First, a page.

End of 2018 was another busy period for me and I could not focus on this blog. Now I have a bit more time to share some thoughts on recent developments in our sport.
One topic I wanted to catch up with is the Olympic Dream. This a fascinating area of IOF activity: heightened communication around the Olympic ambitions combined with apparently haphazard activities or lack of it, and no meaningful results to show whatsoever. A year ago I already I wrote about the talk vs action related to the Paris 2024 dream.
In this post I would like to recap the current status of the Olympic Dream that sometimes gives a feeling of a black hole for IOF resources. In a separate post I will try to analyse what could make the leaders of the IOF chase this fantasy instead of focusing the limited resources on more practical tasks.
When you look beyond pink cloud ambitions, scratch the surface, and look into the details, it becomes rather obvious that the chances of orienteering being included in the Olympic programme is zero. Not slim, not poor, not little. Simply zero.
Let’s start this review with the new strategy as presented by the Council to the General Assembly in October 2018. The General Assembly – as always – unanimously approved the Strategic Directions and the Activity Plan proposed. One can read the full text in the Congress Binder, but the essence is shown below:
I found particularly interesting the “so as to” wording above. According to all dictionaries it means “in order to” or “for the purpose of”. That is, increased attractiveness of orienteering shall serve the purpose of inclusion in the Olympic and Paralympic Games, and not some l’art pour l’art (or rather sport pour le sport) love of orienteering.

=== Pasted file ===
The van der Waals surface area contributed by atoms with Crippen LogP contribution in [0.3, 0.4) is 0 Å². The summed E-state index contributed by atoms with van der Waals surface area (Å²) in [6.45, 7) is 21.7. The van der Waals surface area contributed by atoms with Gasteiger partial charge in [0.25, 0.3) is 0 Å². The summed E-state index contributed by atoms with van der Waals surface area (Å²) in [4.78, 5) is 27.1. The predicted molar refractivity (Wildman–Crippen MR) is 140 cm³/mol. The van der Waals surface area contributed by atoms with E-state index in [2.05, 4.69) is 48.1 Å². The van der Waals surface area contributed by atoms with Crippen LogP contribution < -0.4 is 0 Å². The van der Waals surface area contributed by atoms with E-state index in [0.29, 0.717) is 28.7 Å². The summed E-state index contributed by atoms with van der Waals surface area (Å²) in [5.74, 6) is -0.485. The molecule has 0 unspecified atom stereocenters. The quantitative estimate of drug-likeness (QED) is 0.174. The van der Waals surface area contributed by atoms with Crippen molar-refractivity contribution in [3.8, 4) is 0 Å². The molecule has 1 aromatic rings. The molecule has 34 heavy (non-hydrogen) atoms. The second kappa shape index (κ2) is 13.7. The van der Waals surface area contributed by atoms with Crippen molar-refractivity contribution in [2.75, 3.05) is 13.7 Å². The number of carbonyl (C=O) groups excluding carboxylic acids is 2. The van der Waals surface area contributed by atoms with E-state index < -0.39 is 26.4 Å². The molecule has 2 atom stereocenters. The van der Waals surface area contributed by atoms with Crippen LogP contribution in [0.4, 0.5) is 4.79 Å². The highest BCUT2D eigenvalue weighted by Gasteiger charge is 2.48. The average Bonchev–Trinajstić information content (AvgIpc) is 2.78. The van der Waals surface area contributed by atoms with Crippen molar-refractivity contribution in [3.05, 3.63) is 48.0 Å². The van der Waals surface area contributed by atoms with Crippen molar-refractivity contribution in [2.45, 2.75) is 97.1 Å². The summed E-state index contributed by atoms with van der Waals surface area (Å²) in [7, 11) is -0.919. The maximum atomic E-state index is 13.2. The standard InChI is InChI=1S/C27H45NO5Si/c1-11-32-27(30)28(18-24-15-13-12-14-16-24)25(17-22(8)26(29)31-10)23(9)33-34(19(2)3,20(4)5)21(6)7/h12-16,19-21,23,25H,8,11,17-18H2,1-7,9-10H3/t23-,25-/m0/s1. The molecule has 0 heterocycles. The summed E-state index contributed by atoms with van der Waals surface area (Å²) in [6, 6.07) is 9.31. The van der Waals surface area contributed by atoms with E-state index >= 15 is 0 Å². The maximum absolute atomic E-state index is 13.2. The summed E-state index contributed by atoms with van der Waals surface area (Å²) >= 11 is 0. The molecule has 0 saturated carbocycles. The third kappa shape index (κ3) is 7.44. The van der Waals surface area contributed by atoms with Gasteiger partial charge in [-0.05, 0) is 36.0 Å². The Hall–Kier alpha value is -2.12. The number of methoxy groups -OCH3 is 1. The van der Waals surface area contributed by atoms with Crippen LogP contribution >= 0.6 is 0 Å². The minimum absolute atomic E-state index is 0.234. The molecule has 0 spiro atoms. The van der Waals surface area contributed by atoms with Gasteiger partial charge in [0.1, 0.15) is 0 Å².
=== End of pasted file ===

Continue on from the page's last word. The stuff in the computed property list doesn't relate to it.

The Council clearly set the Olympic Dream as the ultimate goal for orienteering from 2019 on.
To appreciate the difference, compare this with the previous, 2012 version of Strategic Directions, where the goal to position for inclusion in the Olympics was only one of the goals, not the ultimate one.
One can also see the difference in the changed approach looking at the Activity Plan for 2018-2020. Specific details of the Olympic Dream are spelled out amongst the focus areas in the same document:
Great ambitions! The intensification of the effort to throw more resources down the black hole of the Olympic Dream is emphasised by the goals of gaining inclusion in the programme of specific Olympic Games. There was nothing similar in the 2012 and 2014 activity plans. These specifics were first introduced in the 2016 plans.
The result was predictable:
- Inclusion in YOG games secured – key outcome by 2018 – FAIL
- Contact with Beijing 2022 organisers – target – NO RESULT
- Contact with Paris 2024 organisers – target – UNCLEAR (but unlikely, see below)
The outcome for the 2018-2020 Activity Plan regarding the Olympic Dream is just as predictable. Let’s look into the details below that can be easily summarised:
- The Olympic and Youth Olympic sport selection is secretive with no clear application process, and does not favour orienteering for various reasons;
- The Paralympic selection process is more transparent, but the IOF apparently did not even apply to be considered for inclusion in Paris 2024.
Summer Games – Paris 2024
A year ago I already wrote about the practical implementation (or lack of it) of the Olympic Ambitions 2024.
The minutes of the 4 October Council meeting minutes #191 (i.e. the one right before the General Assembly approved the above strategy and focus areas) admitted that there was no progress whatsoever, and hinted that unlikely that any will be.
“6.4 A letter had been received from the Paris 2024 organisers, detailing the process for inclusion for Paris 2024. Unlike the process for Tokyo 2020, there will not be an open application process. Instead they will be evaluating sports which are assessed to fit the concept of Paris 2024. Whether Orienteering had been assessed as a possible sport was not indicated, and TH [Tom Hollowell] was tasked with contacting the OCOG for clarification.”